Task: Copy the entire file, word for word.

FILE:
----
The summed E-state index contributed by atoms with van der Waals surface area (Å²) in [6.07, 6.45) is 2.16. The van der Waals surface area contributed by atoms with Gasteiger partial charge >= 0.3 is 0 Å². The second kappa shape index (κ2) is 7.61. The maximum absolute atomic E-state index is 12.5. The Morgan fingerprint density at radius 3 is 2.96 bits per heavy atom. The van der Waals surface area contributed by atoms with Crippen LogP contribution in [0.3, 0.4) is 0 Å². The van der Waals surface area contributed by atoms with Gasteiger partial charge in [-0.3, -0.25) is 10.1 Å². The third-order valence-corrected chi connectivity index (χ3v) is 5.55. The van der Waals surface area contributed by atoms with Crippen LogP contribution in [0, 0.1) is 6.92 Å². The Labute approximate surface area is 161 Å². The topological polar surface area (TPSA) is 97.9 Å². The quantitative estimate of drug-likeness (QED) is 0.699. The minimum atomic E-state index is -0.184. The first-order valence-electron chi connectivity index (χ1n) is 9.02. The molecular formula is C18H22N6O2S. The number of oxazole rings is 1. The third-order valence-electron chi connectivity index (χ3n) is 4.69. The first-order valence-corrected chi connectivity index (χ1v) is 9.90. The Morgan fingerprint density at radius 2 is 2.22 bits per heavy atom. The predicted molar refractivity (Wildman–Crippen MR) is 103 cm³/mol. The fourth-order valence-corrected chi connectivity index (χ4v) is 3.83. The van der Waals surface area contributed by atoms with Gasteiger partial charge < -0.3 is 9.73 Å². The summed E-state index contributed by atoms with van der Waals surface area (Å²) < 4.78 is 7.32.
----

The summed E-state index contributed by atoms with van der Waals surface area (Å²) in [6.07, 6.45) is 2.16. The van der Waals surface area contributed by atoms with Gasteiger partial charge >= 0.3 is 0 Å². The second kappa shape index (κ2) is 7.61. The maximum absolute atomic E-state index is 12.5. The Morgan fingerprint density at radius 3 is 2.96 bits per heavy atom. The van der Waals surface area contributed by atoms with Crippen LogP contribution in [0.3, 0.4) is 0 Å². The van der Waals surface area contributed by atoms with Gasteiger partial charge in [-0.3, -0.25) is 10.1 Å². The third-order valence-corrected chi connectivity index (χ3v) is 5.55. The van der Waals surface area contributed by atoms with Crippen LogP contribution in [0, 0.1) is 6.92 Å². The Labute approximate surface area is 161 Å². The topological polar surface area (TPSA) is 97.9 Å². The quantitative estimate of drug-likeness (QED) is 0.699. The minimum atomic E-state index is -0.184. The first-order valence-electron chi connectivity index (χ1n) is 9.02. The molecular formula is C18H22N6O2S. The number of oxazole rings is 1. The third-order valence-electron chi connectivity index (χ3n) is 4.69. The first-order valence-corrected chi connectivity index (χ1v) is 9.90. The Morgan fingerprint density at radius 2 is 2.22 bits per heavy atom. The predicted molar refractivity (Wildman–Crippen MR) is 103 cm³/mol. The fourth-order valence-corrected chi connectivity index (χ4v) is 3.83. The van der Waals surface area contributed by atoms with Gasteiger partial charge < -0.3 is 9.73 Å². The summed E-state index contributed by atoms with van der Waals surface area (Å²) < 4.78 is 7.32.